This post originally appeared in Design Dazzle’s Summer Camp series.
I remember well last summer when the new Pokemon Go game came out. There was much pestering from the kids to download the game and go tromping through the parks catching little electronic critters with strange names. As a side note, it was pretty awesome seeing everyone outside in the fresh air interacting and doing a ton of walking.
This year’s trend is even more exciting. There’s a love spreading group called The Kindness Rocks Project, and if you haven’t looked it up, you totally should.
In short, people are painting some really beautiful pieces of art on the very small canvas of a rock then hiding them in their local areas. People of all ages hunt (or just stumble on) these rocks and it’s meant to spread a little happiness. I’ve seen some really gorgeous pieces and lots that you could tell the kids had had themselves a really great afternoon with their paints!
Part of the fun is re-hiding the rocks so others can enjoy them as well. You don’t keep them, you put them back out to the world for someone else to find and feel a little joy. All are marked with their locale’s hashtag on the back so you can see where they came from. These particular Pokemon painted rocks got spread through the state of Michigan while my kids were on vacation.
Much like with Pokemon Go, people are getting out to their public spaces in large numbers looking for these rocks and enjoying the outside. Kids are looking for these little masterpieces without being glued to a screen. Add to that, there is family time spent at home creating their own little painted rock treasures — it’s an incredible activity to participate in this summer and a lesson in giving and kindness.
Making Pokemon Painted Rocks
While much of the world’s interest in Pokemon has waned, I can report that the Pikachu love is still strong in my home. And judging by the visits to my Pokemon Birthday Party and Pokemon Party Games, I am really really not the only one still dealing with a mess of Pokemon cards.
If you want to paint a few Pokemon-themed rocks, I’ve got some advice on how to to do that in a way the kids can pull off. In fact, the kids painted everything you see in these photos! Here’s what you’ll need…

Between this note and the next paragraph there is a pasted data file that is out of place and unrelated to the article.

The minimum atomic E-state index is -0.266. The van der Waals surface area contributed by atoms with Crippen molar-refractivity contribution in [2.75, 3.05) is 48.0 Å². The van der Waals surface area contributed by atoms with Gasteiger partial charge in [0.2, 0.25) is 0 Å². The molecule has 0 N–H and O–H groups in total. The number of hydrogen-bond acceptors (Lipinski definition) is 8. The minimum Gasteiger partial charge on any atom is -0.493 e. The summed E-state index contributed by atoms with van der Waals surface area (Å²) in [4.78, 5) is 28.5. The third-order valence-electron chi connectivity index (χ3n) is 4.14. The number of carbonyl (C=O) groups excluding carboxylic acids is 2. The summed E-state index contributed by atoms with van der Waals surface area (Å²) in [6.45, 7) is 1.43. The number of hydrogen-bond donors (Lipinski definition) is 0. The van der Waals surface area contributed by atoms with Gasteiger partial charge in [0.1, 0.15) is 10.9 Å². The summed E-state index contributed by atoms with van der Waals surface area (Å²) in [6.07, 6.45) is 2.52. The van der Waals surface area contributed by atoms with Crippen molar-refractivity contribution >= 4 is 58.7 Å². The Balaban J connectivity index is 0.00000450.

- Rocks with a flat side
Pokemon Ball Rock
You’ll need to put a good solid white circle on this one first!
Take your Sharpie and draw on a circle in the middle of the rock.
Now take care to paint half the rock red around your circle as shown above. You can also use a red sharpie to color in!
After the paint or sharpie dried, draw in a black band across the middle (but not through the white circle!) and outline the inner white circle.
You’ll want to seal up the rocks so they weather well after being placed outside. Don’t want all that hard work to wash off too quickly!
Paint solid yellow and let dry completely before you go on.
Depending on the color of your rock, you may need to put a white undercoat on first. If you have a light colored rock, you can absolutely use a Sharpie marker to “paint” your rock yellow. This doesn’t work so well on darker colored rocks.
Next, you’ll pencil on Pikachu’s face. We’re doing an impression of Pikachu, so the artwork is a lot more forgiving. Draw on pointy ears, two large dot eyes, a tiny triangle nose and a little mouth.
Take a black Sharpie marker and fill in the ears, eyes, nose and mouth. Paint or sharpie on little reddish cheeks for Pikachu. A couple of dots of white on the eyes finishes off Pikichu with a cute little detail. Or you can make half moons like our other little friend did and skip the detailed eye part. We’re all for free wheeling creativity.
Bulbasaurus Pokemon Rocks
My little friend made the DIY for this one all by herself! First, she painted a rock green. After it was dry, she used a black Sharpie marker for the eye outlines and nose. A little red, then white paint filled in the eyes. To finish it off, she used a green Sharpie to draw in the darker spots and wide bulbasaur smile.
If you keep the design of the rocks simple, you can use this same idea to make any Pokemon you want. There were a few Embryons, Charizards and Jigglybuffs on our table by the time the kids were done painting.
Rock painting and hiding is a wonderful way to spend some family time this summer!